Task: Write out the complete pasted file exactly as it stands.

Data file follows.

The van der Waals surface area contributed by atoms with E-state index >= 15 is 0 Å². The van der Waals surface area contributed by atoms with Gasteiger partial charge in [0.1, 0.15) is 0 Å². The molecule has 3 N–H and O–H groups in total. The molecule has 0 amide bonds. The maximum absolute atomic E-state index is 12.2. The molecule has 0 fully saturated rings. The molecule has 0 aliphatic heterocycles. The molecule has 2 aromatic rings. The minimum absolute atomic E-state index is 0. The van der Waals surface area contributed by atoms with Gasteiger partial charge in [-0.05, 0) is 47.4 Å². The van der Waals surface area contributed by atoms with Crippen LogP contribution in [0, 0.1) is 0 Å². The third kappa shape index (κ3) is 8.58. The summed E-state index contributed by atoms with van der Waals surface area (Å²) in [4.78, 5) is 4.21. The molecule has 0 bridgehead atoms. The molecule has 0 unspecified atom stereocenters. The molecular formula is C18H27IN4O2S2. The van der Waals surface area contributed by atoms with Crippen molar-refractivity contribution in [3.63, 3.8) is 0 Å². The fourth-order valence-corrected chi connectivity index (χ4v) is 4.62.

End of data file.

The van der Waals surface area contributed by atoms with E-state index >= 15 is 0 Å². The van der Waals surface area contributed by atoms with Gasteiger partial charge in [0.1, 0.15) is 0 Å². The molecule has 3 N–H and O–H groups in total. The molecule has 0 amide bonds. The maximum absolute atomic E-state index is 12.2. The molecule has 0 fully saturated rings. The molecule has 0 aliphatic heterocycles. The molecule has 2 aromatic rings. The minimum absolute atomic E-state index is 0. The van der Waals surface area contributed by atoms with Gasteiger partial charge in [-0.05, 0) is 47.4 Å². The van der Waals surface area contributed by atoms with Crippen LogP contribution in [0, 0.1) is 0 Å². The third kappa shape index (κ3) is 8.58. The summed E-state index contributed by atoms with van der Waals surface area (Å²) in [4.78, 5) is 4.21. The molecule has 0 bridgehead atoms. The molecule has 0 unspecified atom stereocenters. The molecular formula is C18H27IN4O2S2. The van der Waals surface area contributed by atoms with Crippen molar-refractivity contribution in [3.63, 3.8) is 0 Å². The fourth-order valence-corrected chi connectivity index (χ4v) is 4.62.